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From Elfland to Hogwarts, or the Aesthetic Trouble with Harry Potter
"Broaden your minds, my dears, and allow your eyes to see past the mundane!" (277). So explains Professor Trelawney in J. K. Rowling's Harry Potter and the Prisoner of Azkaban, the third book in the projected seven-part Harry Potter series. And readers and critics have certainly looked past the mundane: Harry Potter is, quite simply, a crosscultural phenomenon with critical kudos to boot. Janet Maslin, in a review for The New York Times, writes of Harry Potter and the Goblet of Fire: "This time Ms. Rowling offers her clearest proof yet of what should have been wonderfully obvious: what makes the Potter books so popular is the radically simple fact that they're so good" (B1). The New Yorker is equally enthusiastic. In her review, Joan Acocella contends that "the great beauty of the Potter books is their wealth of imagination, their sheer shining fullness" (76). With the impending publication of book five in the series and now the release of The Sorcerer's Stone film, we can imagine that Harry Potter will remain in the forefront of popular cultural taste, defining the parameters for successful children's literature, particularly fantasy literature.1 With continued projected sales, the Harry Potter books may in all likelihood sell more overall volumes than those touchstones of modern fantasy, J. R. R. Tolkien's Hobbit and Lord of the Rings and C. S. Lewis's Chronicles of Narnia.
But do the Harry Potter books "broaden" our minds and allow us to "see past the mundane"? Or are they simply mundane entertainment? Jack Zipes identifies the Harry Potter phenomenon as a complex cultural intersection of competing impulses: "Phenomena such as the Harry Potter books are driven by commodity consumption that at the same time sets the parameters of reading and aesthetic taste" (172). This taste, argues Zipes, is quite ironic, for the Harry Potter phenomenon is a return to the strictly conventional: "What appears as something phenomenal [End Page 78] turns or is turned into its opposite through a process of homogenization: the phenomenal thing or occurrence must become a conventional commodity that can be grasped or consumed to fit our cultural expectations" (174). Thus some questions: Is Harry Potter a phenomenon because it is great, or even good, literature? Or is it a phenomenon because it provides readers with simple escape, a conventional quick-read? Is this conventionality, then, merely mundane? Or does Harry Potter tap into the societal need for magic? Acocella contends that "part of the secret of Rowling's success is her utter traditionalism. The Potter story is a fairy tale, plus a bildungsroman, plus a murder mystery, plus a cosmic war of good and evil, and there's almost no classic in any of those genres that doesn't reverberate between the lines of Harry's saga" (74). But is this utter traditionalism merely, as Zipes posits, a homogenization of the fantasy tradition that Rowling has seemingly reinvigorated?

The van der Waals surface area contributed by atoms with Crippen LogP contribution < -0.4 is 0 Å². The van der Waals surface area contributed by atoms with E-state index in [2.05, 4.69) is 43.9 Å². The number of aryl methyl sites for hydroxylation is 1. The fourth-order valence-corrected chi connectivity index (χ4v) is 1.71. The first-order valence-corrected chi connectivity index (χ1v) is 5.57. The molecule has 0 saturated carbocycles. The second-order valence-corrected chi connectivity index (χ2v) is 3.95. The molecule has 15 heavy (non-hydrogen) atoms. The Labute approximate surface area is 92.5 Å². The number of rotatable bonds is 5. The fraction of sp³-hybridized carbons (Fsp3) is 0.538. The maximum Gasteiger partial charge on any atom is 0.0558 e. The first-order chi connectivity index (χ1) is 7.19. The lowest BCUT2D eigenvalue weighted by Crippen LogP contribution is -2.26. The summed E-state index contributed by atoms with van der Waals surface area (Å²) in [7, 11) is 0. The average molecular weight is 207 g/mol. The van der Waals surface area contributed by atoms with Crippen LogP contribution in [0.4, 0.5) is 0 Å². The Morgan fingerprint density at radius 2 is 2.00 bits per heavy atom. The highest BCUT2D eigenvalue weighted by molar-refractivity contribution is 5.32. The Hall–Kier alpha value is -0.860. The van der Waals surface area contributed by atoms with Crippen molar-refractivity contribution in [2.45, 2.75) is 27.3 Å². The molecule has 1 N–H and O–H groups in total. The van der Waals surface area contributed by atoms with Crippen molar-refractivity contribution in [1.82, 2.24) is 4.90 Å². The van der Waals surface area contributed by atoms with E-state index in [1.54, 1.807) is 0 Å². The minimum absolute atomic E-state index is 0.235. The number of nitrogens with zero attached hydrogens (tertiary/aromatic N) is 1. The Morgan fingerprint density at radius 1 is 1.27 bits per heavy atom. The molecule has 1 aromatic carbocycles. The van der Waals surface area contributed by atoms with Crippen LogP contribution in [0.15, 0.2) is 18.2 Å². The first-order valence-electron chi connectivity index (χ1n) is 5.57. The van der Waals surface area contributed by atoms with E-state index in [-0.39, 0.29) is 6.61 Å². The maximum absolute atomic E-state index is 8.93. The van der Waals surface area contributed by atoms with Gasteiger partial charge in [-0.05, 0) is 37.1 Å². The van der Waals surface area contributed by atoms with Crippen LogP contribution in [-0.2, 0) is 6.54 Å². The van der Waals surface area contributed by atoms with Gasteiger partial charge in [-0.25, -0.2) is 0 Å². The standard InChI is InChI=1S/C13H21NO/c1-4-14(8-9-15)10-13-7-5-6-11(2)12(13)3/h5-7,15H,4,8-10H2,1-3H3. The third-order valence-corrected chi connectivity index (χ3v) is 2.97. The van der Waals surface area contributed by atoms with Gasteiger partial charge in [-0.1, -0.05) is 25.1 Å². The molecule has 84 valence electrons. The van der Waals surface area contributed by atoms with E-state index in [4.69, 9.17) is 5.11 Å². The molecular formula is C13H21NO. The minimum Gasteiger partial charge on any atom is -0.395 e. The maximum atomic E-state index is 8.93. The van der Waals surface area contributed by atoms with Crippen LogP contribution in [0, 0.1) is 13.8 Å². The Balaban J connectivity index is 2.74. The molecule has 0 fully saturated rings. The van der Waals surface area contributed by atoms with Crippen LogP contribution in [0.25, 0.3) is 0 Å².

My trepidation over the Harry Potter series is founded on the disconnect between what the books attempt to say--those significant archetypal themes Acocella elucidates--and how Rowling says them, a disconnect between form and content. No matter how popular Harry Potter remains, I argue that on aesthetic grounds the series is fundamentally failed fantasy. In The Goblet of Fire, Barty Crouch reminds us that "we must follow the rules, and the rules state clearly that those people whose names come out of the Goblet of Fire are bound to compete in the tournament" (277). But the tournament's rules have been violated, we find out; in fact, Mad-Eye Moody tells Harry that "cheating's a traditional part of the Triwizard Tournament and always has been" (343). The rule-bending/breaking in the Triwizard Tournament is a metaphor for Rowling's basic violation of fantasy literature ground rules--she violates the integral rules of the fantasy game, never capturing the integrity of...